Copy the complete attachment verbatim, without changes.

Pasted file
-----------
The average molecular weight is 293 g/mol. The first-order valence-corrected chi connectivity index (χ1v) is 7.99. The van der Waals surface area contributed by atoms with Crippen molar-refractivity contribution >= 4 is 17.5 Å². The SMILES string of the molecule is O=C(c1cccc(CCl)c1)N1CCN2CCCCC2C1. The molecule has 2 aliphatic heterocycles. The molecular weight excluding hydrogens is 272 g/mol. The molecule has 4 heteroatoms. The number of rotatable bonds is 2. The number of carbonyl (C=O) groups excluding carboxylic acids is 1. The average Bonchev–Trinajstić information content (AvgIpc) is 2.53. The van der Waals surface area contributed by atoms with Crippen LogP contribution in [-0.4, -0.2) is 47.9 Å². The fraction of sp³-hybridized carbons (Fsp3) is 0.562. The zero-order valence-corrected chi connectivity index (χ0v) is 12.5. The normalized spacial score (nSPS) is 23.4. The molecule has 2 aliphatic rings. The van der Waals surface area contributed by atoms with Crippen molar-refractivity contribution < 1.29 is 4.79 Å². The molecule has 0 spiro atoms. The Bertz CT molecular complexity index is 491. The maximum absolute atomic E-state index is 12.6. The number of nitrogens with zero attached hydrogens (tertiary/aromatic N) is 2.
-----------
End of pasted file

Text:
The average molecular weight is 293 g/mol. The first-order valence-corrected chi connectivity index (χ1v) is 7.99. The van der Waals surface area contributed by atoms with Crippen molar-refractivity contribution >= 4 is 17.5 Å². The SMILES string of the molecule is O=C(c1cccc(CCl)c1)N1CCN2CCCCC2C1. The molecule has 2 aliphatic heterocycles. The molecular weight excluding hydrogens is 272 g/mol. The molecule has 4 heteroatoms. The number of rotatable bonds is 2. The number of carbonyl (C=O) groups excluding carboxylic acids is 1. The average Bonchev–Trinajstić information content (AvgIpc) is 2.53. The van der Waals surface area contributed by atoms with Crippen LogP contribution in [-0.4, -0.2) is 47.9 Å². The fraction of sp³-hybridized carbons (Fsp3) is 0.562. The zero-order valence-corrected chi connectivity index (χ0v) is 12.5. The normalized spacial score (nSPS) is 23.4. The molecule has 2 aliphatic rings. The van der Waals surface area contributed by atoms with Crippen molar-refractivity contribution < 1.29 is 4.79 Å². The molecule has 0 spiro atoms. The Bertz CT molecular complexity index is 491. The maximum absolute atomic E-state index is 12.6. The number of nitrogens with zero attached hydrogens (tertiary/aromatic N) is 2.